Luke Palmer wrote:
On 10/29/05, Damian Conway <[EMAIL PROTECTED]> wrote:

So we need a mechanism that is externally (i.e. from a class interface
point-of-view) a subroutine, but internally has the features of a method (i.e.
has an invocant). Since it's externally sub-like but internally method-like,
we call this useful construct a submethod.

Wouldn't the semantics fall out naturally from
1) beeing a scoped 'our sub'
2) the topic type ^_ of the topic item $_ beeing
   contra-variantly defined to the concrete class type?

Number 1) assumes that a sub definition in a class without my or our gets
a sig of :(Any $_ = CALLER<$_>, [EMAIL PROTECTED]). The property 2) ensures the
non-inheritance indirectly because an overriding sub in a derived class
would permit the Foo::bar application.

That is Luke's example could read

  class Foo
     has $.data; # creates rw accessor
     our sub bar # sig is :( void: Foo $_, [EMAIL PROTECTED] )
        $.data = 23; # Not allowed outside of class scope?
      #  .data = 23; # Or force through accessor?

  my $foo = Foo.new;

  $foo.bar;  # binds $_ := $foo and all member refs through $foo,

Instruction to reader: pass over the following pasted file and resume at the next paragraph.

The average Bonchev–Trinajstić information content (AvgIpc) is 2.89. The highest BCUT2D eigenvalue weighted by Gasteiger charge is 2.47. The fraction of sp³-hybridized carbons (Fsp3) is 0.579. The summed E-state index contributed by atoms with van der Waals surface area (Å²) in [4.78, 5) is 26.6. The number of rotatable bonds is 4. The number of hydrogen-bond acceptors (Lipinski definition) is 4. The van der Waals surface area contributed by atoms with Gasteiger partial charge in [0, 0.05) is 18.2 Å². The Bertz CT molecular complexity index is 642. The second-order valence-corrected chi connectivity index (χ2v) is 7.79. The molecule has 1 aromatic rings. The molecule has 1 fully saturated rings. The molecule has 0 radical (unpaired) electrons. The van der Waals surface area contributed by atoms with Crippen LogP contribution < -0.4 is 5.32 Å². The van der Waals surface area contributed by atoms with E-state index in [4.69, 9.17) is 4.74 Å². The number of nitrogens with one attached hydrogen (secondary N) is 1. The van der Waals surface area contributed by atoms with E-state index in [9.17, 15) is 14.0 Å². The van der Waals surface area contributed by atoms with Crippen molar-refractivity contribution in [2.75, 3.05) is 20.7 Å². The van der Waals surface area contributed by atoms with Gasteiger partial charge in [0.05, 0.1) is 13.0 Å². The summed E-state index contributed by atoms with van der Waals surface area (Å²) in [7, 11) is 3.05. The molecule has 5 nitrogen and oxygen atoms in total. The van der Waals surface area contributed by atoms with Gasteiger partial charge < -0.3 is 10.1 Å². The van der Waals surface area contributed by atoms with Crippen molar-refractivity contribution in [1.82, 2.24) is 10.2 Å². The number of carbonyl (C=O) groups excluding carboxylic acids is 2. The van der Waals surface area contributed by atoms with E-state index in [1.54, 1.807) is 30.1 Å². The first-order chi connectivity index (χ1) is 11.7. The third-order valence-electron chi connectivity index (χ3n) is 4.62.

# then calls Foo::bar with empty @_

  say $foo.data;  # prints 23

For most of that, doesn't a private method suffice?

When it doesn't, I feel uneasy about:

    class Foo {
        submethod bar() { ... }
    my $foo = Foo.new;

If that's externally sub-like, why does it look so much like a method?

Isn't looking like a method more a feature of the dot syntax than anything
else? Does bar($foo) cause the same perception? If my signature assumptions
above are correct then an argumentless bar call without "invocant" is a
"too few arguments" error.

If I understand the term 'package dispatch' of Sam Vilain correctly the
package that contains class Foo would maintain a dispatch into class scoped
subs depending on the immediate class---is that the eigenclass?---of the
"invocant". That is we could define

  class Bar
     has $.data; # creates rw accessor
     our sub bar # sig is :( void: Bar $_, [EMAIL PROTECTED] )
        $.data = 42;

in addition to the Foo from above and then

  sub package_dispatched ($x) { $x.bar }

  my $bar = Bar.new;

  package_dispatched( $foo ); say $foo.data; # 23
  package_dispatched( $bar ); say $bar.data; # 42

But I can understand that Damian thinks that spelling 'our sub' as
'submethod' is good documentation and not a subtlety. OTOH, a 'my sub'
is not considered too subtle. Actually a 'has sub foo ...' form might be
an alternate spelling for 'has &.foo = sub ...' and we can drop the
strange word 'submethod' and nicely unify all code types. That is

        sub = package dispatch on void
     method = unary dispatch on single invocant item type
      multi = symmetric multi dispatch on invocant tuple type
              or left biased successive single dispatch on invocant list
              or a mix of both

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